How Big Ag Taps Into Taxpayers' Pockets -- Twice
OAKLAND, Calif. Some of America's richest agribusinesses are double dipping from U.S. taxpayers' pockets at a rate of hundreds of millions of dollars a year, according to an Environmental Working Group (EWG) computer investigation of federal crop and water subsidies to California's Central Valley Project (CVP).
At a time of record federal budget deficits and scarce, expensive water, thousands of Central Valley farms get cheap, taxpayer-subsidized water to grow surplus crops the government subsidizes a second time with price supports. EWG found that in 2002, the latest year for which figures are available for both types of subsidies, the approximately 6,800 farms in the CVP, the largest federally-operated irrigation system in the nation, took in by conservative estimate $538 million in crop and water subsidies combined.
- More than one in four CVP farms got double subsidies for at least one year between 1995 and 2004. Crop subsidy checks to these farms in that period totaled more than $891 million. These farms received more than $152 million worth of water subsidies in 2002 alone, so their combined subsidy take over ten years could well top $2 billion.
- Roughly one-third of the subsidized irrigation water the CVP delivered in 2002 went to grow crops eligible for subsidies from the Department of Agriculture. Cotton and rice growers were the biggest subsidy sweepstakes winners by far. These crops received one-fourth of the irrigation water and 92 percent of the crop subsidies in the system.
- Some California dairy operations are not double dippers but triple dippers. They receive taxpayer-subsidized water to grow corn, for which they receive crop subsidies. They feed the corn to cattle to produce milk, cheese and other products eligible for federal dairy subsidies. These triple dippers received more than $3 million in combined subsidies in 2002.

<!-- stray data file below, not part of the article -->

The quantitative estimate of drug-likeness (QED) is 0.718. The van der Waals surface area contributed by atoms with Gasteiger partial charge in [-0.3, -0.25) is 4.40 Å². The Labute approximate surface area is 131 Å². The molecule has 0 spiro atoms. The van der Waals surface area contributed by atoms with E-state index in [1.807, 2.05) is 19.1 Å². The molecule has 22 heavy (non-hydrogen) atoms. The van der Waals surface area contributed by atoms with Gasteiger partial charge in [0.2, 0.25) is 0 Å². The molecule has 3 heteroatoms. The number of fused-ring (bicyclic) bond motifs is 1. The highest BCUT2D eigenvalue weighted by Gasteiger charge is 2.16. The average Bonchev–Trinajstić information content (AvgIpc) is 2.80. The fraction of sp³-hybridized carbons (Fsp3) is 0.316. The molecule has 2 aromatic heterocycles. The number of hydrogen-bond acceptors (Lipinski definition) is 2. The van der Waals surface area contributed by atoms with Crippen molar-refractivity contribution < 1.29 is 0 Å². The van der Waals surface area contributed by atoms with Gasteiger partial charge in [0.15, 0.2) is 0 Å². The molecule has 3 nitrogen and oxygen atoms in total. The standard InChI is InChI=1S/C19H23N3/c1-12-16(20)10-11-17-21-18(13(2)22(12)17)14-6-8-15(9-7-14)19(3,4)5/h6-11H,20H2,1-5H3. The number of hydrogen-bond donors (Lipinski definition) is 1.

"It's clear that double dipping is not a policy that helps struggling family farmers make a living the original intent of both crop and water subsidies but an opportunity for wealthy agribusiness corporations to game the system so that taxpayers pay for their finished products and raw materials," said EWG Analyst Renee Sharp, principal author of the report.
Eleven times since 1982, Congress has considered legislation to prohibit farms from receiving both water and crop subsidies. The U.S. is under pressure to comply with a recent World Trade Organization ruling that U.S. cotton subsidies are illegal, and now the U.S. rice subsidy program faces a similar legal challenge.
"California's megafarms are the most politically powerful welfare recipients in the world," said Rep. George Miller of California, the leading Congressional watchdog on the Central Valley Project. "first they take public water for pennies on the dollar, then they get taxpayer payments for their surplus crops.
"It doesn't make any economic sense, and it encourages waste when the rest of us are conserving water. Congress needs to put a stop to these unjustifiable giveaways of the public's precious water and hard-earned money."
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EWG is a nonprofit research organization based in Washington, DC that uses the power of information to protect human health and the environment. The group's research on Water Subsidies is available online at http://www.ewg.org/issues/siteindex/issues.php?issueid=5017.